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Veterans Health Administration

VA, AFGE Reach ‘Historic’ Settlement To Reinstate Wrongfully Fired Workers

Thousands of former Department of Veterans Affairs employees will soon have the option to return to work, after the VA reached a settlement agreement with the American Federation of Government Employees. The agreement will let former VA employees who were terminated for minor offenses under the 2017 VA Accountability and Whistleblower Protection Act choose between either getting reinstated at VA or receiving compensation. Hundreds of other former employees whom VA and AFGE agree had engaged in grievous misconduct will have their terminations upheld.

Pact Act Problems

When President Joe Biden braved Republican jeers and boos to deliver his State of the Union address in February, one of the few lines that received bipartisan applause recalled Congressional action last year on what he hailed then as the “most significant law our nation has ever passed to help millions of veterans.” Called the Promise to Address Comprehensive Toxics (PACT) Act, this legislation allocates $280 billion over the next decade for health care and disability pay for former service members harmed by toxic substances. An estimated 3.5 million service members were exposed to noxious fumes from open burn pits and other hazards during three decades of U.S. military intervention in the Middle East.

Veterans’ Health Care For Mental And Environmental Illnesses Under Attack

In recent years, both Republicans and Democrats in Congress have backed privatization of services provided by the Veterans Health Administration (VHA).  As part of the Department of Veterans Affairs (VA), the VHA serves about nine million patients and operates the largest public healthcare  system in the country. Since 2015, billions of dollars have been diverted from VHA care to private doctors and for-profit hospitals who treat veterans in costlier and less effective fashion.  This cannibalization of the VHA budget began under President Obama, escalated during the Trump era, and continues under Joe Biden.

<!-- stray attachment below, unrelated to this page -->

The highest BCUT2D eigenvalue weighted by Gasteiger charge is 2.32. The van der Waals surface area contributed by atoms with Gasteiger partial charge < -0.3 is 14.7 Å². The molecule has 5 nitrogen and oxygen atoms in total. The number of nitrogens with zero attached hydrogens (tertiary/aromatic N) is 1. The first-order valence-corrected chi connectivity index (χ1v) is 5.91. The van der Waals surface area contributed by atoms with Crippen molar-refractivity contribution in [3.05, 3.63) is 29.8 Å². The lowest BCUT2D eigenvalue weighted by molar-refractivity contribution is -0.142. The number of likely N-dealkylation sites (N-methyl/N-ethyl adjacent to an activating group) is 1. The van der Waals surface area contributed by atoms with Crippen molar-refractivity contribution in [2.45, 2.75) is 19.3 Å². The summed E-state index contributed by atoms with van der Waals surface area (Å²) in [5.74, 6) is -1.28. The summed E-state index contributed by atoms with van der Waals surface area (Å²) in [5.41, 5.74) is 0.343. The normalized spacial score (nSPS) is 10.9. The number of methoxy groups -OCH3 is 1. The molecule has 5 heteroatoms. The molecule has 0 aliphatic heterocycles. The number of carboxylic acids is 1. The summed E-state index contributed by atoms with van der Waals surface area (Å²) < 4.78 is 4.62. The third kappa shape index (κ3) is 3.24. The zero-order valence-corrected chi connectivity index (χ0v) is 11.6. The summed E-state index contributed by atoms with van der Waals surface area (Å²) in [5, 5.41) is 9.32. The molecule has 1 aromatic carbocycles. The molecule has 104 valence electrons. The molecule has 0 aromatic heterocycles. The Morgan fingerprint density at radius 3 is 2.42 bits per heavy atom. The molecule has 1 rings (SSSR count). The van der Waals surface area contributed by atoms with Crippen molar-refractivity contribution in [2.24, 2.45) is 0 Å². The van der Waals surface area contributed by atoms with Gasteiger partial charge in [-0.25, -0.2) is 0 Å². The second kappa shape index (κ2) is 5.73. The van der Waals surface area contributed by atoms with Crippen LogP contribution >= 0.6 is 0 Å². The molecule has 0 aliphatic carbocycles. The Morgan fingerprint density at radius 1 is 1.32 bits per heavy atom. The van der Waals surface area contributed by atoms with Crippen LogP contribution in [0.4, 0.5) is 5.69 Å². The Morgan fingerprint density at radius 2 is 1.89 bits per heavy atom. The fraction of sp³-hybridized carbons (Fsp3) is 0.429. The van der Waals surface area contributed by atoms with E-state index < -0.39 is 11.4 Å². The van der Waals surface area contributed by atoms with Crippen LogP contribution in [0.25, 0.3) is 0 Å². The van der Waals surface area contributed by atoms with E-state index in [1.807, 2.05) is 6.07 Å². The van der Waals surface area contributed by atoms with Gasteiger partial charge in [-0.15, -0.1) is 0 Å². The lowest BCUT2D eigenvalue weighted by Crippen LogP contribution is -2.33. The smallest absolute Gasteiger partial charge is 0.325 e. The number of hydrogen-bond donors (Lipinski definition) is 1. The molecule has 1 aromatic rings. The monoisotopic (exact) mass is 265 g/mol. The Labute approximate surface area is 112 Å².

Correcting The Record About Veterans’ Health Care

Last week, USAToday ran a feature by reporter Jill Castellano that spotlighted issues around the VA MISSION Act, which is supposed to assure that veterans have easier access to care – outside the VA when clinically necessary. The project was blatantly biased and had Koch fingerprints all over it. We hate to give it any extra attention but must correct the record. The piece falsely accuses the VA of systematically denying veterans access to private sector care when it’s warranted. In truth, veterans are being referred to the private sector at acceleratingly high levels, as the aforementioned Hill op-edmakes clear. Much of the story centers on the MISSION Act’s criteria of providing eligibility for private sector care for veterans “if it is in their best medical interest.”

Calculating The Full Cost Of War

The withdrawal of U.S. troops from Afghanistan on the eve of the 20th anniversary of the September 11, 2001, attacks that were used to justify multiple Middle Eastern interventions is a fitting occasion to consider the ultimate cost of military combat. Thanks to advances in military medicine, soldiers injured in Iraq and Afghanistan have had a much higher survival rate, recovering from wounds that would have been fatal decades earlier in Vietnam. As a result, far more post-9/11 combat veterans carry wounds of war, both visible and invisible, for the rest of their lives. Many news reports cite the trillions of dollars that have been spent directly by the Department of Defense and related agencies on two simultaneous occupations and other global war on terror operations.
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